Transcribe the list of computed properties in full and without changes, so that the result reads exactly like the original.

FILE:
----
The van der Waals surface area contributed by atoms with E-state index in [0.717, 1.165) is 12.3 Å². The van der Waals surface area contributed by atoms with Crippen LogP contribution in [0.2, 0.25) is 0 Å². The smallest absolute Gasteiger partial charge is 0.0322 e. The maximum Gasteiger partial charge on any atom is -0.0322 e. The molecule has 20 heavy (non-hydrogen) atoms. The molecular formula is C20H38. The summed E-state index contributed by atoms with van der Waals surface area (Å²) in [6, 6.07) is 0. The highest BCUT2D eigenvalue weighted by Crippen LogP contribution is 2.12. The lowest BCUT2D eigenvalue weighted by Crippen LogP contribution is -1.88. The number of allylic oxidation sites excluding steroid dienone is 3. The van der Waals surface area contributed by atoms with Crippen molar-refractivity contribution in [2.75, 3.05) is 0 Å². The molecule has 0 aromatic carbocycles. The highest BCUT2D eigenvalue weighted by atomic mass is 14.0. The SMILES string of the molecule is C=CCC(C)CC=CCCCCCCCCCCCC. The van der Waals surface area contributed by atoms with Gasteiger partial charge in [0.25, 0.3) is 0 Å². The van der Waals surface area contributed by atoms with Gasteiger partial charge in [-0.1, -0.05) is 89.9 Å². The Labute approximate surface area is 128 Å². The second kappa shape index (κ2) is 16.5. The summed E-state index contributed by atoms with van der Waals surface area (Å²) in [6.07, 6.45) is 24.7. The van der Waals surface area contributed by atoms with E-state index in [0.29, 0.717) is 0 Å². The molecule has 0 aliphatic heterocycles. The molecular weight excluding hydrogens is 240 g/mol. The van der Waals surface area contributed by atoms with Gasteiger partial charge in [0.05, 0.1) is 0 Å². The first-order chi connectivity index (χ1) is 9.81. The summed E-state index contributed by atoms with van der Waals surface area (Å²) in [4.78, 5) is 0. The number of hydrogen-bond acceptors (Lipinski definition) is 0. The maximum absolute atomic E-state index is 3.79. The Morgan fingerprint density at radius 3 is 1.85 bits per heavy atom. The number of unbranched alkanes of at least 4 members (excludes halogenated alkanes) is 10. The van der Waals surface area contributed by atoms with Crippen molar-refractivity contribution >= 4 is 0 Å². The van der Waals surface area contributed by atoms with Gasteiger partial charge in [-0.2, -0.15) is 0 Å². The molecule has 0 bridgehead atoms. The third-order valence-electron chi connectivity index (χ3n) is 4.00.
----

The van der Waals surface area contributed by atoms with E-state index in [0.717, 1.165) is 12.3 Å². The van der Waals surface area contributed by atoms with Crippen LogP contribution in [0.2, 0.25) is 0 Å². The smallest absolute Gasteiger partial charge is 0.0322 e. The maximum Gasteiger partial charge on any atom is -0.0322 e. The molecule has 20 heavy (non-hydrogen) atoms. The molecular formula is C20H38. The summed E-state index contributed by atoms with van der Waals surface area (Å²) in [6, 6.07) is 0. The highest BCUT2D eigenvalue weighted by Crippen LogP contribution is 2.12. The lowest BCUT2D eigenvalue weighted by Crippen LogP contribution is -1.88. The number of allylic oxidation sites excluding steroid dienone is 3. The van der Waals surface area contributed by atoms with Crippen molar-refractivity contribution in [2.75, 3.05) is 0 Å². The molecule has 0 aromatic carbocycles. The highest BCUT2D eigenvalue weighted by atomic mass is 14.0. The SMILES string of the molecule is C=CCC(C)CC=CCCCCCCCCCCCC. The van der Waals surface area contributed by atoms with Gasteiger partial charge in [0.25, 0.3) is 0 Å². The van der Waals surface area contributed by atoms with Gasteiger partial charge in [-0.1, -0.05) is 89.9 Å². The Labute approximate surface area is 128 Å². The second kappa shape index (κ2) is 16.5. The summed E-state index contributed by atoms with van der Waals surface area (Å²) in [6.07, 6.45) is 24.7. The van der Waals surface area contributed by atoms with E-state index in [0.29, 0.717) is 0 Å². The molecule has 0 aliphatic heterocycles. The molecular weight excluding hydrogens is 240 g/mol. The van der Waals surface area contributed by atoms with Gasteiger partial charge in [0.05, 0.1) is 0 Å². The first-order chi connectivity index (χ1) is 9.81. The summed E-state index contributed by atoms with van der Waals surface area (Å²) in [4.78, 5) is 0. The number of hydrogen-bond acceptors (Lipinski definition) is 0. The maximum absolute atomic E-state index is 3.79. The Morgan fingerprint density at radius 3 is 1.85 bits per heavy atom. The number of unbranched alkanes of at least 4 members (excludes halogenated alkanes) is 10. The van der Waals surface area contributed by atoms with Crippen molar-refractivity contribution >= 4 is 0 Å². The van der Waals surface area contributed by atoms with Gasteiger partial charge in [-0.2, -0.15) is 0 Å². The molecule has 0 bridgehead atoms. The third-order valence-electron chi connectivity index (χ3n) is 4.00.